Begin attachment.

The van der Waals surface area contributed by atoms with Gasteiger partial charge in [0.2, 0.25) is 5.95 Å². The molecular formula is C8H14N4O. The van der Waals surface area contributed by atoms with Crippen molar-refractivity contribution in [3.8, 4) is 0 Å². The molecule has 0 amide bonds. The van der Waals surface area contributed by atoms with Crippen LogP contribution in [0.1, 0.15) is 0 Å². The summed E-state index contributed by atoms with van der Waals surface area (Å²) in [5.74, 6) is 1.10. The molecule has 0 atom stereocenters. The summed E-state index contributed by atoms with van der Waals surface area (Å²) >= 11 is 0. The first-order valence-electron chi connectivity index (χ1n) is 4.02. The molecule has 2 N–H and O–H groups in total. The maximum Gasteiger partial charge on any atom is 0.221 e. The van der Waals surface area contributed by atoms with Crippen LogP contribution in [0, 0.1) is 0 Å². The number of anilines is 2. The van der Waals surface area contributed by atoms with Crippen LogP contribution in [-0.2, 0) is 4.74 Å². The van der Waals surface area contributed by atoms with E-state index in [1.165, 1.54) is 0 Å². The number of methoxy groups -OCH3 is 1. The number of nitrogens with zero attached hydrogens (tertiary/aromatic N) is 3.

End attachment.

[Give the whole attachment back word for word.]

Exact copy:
The van der Waals surface area contributed by atoms with Gasteiger partial charge in [0.2, 0.25) is 5.95 Å². The molecular formula is C8H14N4O. The van der Waals surface area contributed by atoms with Crippen molar-refractivity contribution in [3.8, 4) is 0 Å². The molecule has 0 amide bonds. The van der Waals surface area contributed by atoms with Crippen LogP contribution in [0.1, 0.15) is 0 Å². The summed E-state index contributed by atoms with van der Waals surface area (Å²) in [5.74, 6) is 1.10. The molecule has 0 atom stereocenters. The summed E-state index contributed by atoms with van der Waals surface area (Å²) >= 11 is 0. The first-order valence-electron chi connectivity index (χ1n) is 4.02. The molecule has 2 N–H and O–H groups in total. The maximum Gasteiger partial charge on any atom is 0.221 e. The van der Waals surface area contributed by atoms with Crippen LogP contribution in [0, 0.1) is 0 Å². The number of anilines is 2. The van der Waals surface area contributed by atoms with Crippen LogP contribution in [-0.2, 0) is 4.74 Å². The van der Waals surface area contributed by atoms with E-state index in [1.165, 1.54) is 0 Å². The number of methoxy groups -OCH3 is 1. The number of nitrogens with zero attached hydrogens (tertiary/aromatic N) is 3.